Monday, September 13, 2010
2010 Wellness & Writing Connections Conference
Early Bird Registration NOW through Sept. 15
Now, more than ever, creative expression, writing and the arts are being used in medical settings to process experiences of illness and trauma. Research led by Dr. James Pennebaker has shown that the use of writing has physiological benefits to health and can aide in healing from a physical or emotional trauma.
How can you use writing for wellness effectively in your practice and community? Attend the annualWellness and Writing Connections Conference, held October 22-23, 2010 at the Georgia Tech Global Learning Center in Atlanta, GA.
This two-day conference brings together a number of powerhouse leaders in the field of writing for health and healing. Breakout sessions include writing and healing in wartime, writing and compassion fatigue, and writing in integrative medicine, in addition to topics in journaling, memoir, psychological journaling, student writings, and more.
The Friday evening keynote address will feature Roy Fox, Professor of English Education and Director of the Missouri Writing Project at the University of Missouri. The keynote address on Saturday evening will feature Brenda Stockdale, Director of Mind-Body Medicine for the Radiology Clinics of Georgia. Additional speakers include Lucille Allegretti-Freeman, Tim Blue, Susan Borkin, Angela and Dennis Buttiner, Claudia-Hill Duffee, Carolyn Graham, Claudia Hough, Elaine Handley, Leatha Kendrick, Laura Miller, Diana Rash, Jean Rowe, and Barbara Stahura.
Wellness & Writing Connections
Cover Image of Wellness & Writing Connections Book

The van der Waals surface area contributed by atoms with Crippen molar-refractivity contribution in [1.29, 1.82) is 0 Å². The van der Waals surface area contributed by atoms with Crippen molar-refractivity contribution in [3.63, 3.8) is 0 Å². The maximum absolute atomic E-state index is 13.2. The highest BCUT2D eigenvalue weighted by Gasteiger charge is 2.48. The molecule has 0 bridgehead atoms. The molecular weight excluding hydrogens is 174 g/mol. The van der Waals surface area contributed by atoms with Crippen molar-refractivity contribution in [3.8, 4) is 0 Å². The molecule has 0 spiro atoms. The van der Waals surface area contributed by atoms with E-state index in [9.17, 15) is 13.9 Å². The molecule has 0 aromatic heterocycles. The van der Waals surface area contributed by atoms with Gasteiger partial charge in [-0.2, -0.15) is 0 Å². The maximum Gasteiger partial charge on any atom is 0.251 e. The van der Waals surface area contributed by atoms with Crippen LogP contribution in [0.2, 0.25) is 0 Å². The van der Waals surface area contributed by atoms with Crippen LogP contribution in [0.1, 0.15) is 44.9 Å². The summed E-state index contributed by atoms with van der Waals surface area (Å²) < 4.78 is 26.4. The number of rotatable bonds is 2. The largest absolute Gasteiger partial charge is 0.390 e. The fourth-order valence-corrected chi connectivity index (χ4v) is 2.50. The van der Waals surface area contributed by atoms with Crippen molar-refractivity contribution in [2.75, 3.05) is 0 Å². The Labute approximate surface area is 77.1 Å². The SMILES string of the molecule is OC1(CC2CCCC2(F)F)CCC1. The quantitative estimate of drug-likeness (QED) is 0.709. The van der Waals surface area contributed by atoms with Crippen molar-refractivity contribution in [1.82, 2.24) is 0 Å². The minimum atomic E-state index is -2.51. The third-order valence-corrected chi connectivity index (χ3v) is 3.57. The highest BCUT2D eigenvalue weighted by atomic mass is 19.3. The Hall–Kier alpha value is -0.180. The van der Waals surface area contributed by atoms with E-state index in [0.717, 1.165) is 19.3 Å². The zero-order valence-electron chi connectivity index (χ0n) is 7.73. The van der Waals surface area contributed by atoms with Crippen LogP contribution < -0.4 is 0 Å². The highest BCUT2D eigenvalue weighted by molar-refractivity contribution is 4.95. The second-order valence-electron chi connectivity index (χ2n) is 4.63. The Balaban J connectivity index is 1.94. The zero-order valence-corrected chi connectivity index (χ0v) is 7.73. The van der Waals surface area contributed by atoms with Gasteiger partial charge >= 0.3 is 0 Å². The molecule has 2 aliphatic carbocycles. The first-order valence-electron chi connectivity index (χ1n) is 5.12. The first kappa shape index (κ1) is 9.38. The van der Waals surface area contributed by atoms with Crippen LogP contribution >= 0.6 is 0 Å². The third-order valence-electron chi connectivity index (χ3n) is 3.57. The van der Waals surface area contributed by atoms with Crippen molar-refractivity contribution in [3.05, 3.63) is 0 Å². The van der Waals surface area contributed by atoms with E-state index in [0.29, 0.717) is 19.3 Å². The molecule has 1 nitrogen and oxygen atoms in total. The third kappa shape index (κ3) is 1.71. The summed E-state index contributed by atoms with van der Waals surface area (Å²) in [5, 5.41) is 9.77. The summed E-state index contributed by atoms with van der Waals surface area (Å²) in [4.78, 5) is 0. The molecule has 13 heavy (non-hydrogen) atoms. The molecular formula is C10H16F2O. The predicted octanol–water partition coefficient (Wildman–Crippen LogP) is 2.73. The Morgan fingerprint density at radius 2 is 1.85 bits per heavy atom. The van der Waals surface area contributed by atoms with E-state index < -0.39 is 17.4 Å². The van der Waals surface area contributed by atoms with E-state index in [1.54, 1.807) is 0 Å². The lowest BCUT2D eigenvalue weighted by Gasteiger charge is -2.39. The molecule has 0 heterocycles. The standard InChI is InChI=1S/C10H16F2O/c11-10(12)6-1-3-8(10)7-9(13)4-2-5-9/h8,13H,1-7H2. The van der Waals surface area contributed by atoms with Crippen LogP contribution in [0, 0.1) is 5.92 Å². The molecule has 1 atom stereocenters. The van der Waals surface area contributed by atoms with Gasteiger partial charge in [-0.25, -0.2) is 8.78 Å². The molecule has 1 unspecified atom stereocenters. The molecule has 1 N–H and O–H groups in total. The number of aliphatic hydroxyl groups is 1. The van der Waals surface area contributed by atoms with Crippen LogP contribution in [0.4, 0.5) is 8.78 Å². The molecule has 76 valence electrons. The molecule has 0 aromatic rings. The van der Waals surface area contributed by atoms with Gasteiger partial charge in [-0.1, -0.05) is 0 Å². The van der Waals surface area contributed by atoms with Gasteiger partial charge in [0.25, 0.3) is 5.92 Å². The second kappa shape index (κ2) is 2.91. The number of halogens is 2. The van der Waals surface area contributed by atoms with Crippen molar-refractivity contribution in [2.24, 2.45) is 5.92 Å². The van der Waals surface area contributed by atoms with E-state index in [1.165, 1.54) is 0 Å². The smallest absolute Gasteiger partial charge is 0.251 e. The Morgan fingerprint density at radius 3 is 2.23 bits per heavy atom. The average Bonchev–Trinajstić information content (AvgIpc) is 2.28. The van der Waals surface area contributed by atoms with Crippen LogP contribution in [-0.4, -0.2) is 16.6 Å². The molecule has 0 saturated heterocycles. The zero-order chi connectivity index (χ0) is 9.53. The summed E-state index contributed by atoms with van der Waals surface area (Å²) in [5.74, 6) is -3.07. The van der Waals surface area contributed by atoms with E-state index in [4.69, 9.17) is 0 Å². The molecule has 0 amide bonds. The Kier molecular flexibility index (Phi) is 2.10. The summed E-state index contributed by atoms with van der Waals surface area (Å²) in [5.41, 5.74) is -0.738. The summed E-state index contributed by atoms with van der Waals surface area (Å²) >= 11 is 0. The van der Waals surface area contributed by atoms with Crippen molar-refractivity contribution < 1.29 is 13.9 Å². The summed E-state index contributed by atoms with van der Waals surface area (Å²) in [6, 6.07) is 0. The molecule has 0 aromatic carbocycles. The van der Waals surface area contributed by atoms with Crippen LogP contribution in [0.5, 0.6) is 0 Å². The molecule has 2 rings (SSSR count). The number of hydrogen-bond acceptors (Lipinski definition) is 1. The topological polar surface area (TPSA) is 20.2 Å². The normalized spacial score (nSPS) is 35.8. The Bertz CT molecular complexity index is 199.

Two of the top experts in the field of writing and wellness join with 15 others to show us how writing is used to heal physical illness, emotional trauma, and spiritual pain.
James Pennebaker, who was the first to research the connection between writing and wellness, and Cindy Chung present 25 years of experiments that demonstrate the benefits of writing to heal and point the direction for more studies. Luciano L'Abate discusses his use of writing and discusses how the techniques can be used to significantly lower health care costs. Debbie McCulliss shows how she uses writing to engage us, so we are able to examine an experience, compare it to other experiences, and apply the new insights to ourselves. Leatha Kendrick looks at finding our true voice to lead us to recovery. Gail Radley presents techniques to move us from feeling like a victim to finding solutions. Fran Dorf tells how she turned her grief into a best-selling book (Saving Elijah) and shows us how to use fiction to ease our pain. Emily Simerly gives us six starter chapters to show how we can adapt to our lives. Belinda Shoemaker proposes that the act of adding craft and style to our writing increases our understanding of what we have written. Noreen Groover Lape and Kristin N. Taylor continue Shoemaker's theme by describing their interaction as student and teacher, improving Taylor's writing and understanding. Diana M. Raab shares tips about her journaling that we can use to keep our precious insights from slipping away. Julie Davey shows how we can use the Writing for Wellness program she has been leading for cancer patients at City of Hope for the past seven years. Sara Baker reminds us that we can write about our hurts in ways that don't retraumatize us by telling it slant. Angela Buttimer describes the Cancer Wellness groups she leads at Piedmont Hospital and teaches us how to use some of her techniques. Austin Bunn describes the Patient Voice Project to teach expressive writing to the chronically ill. Lara Naughton champions the Voices of Innocence project, which demonstrates how we can help non-writers create written works that aid spiritual and emotional healing.
Copyright 2010 Wellness & Writing Connections.
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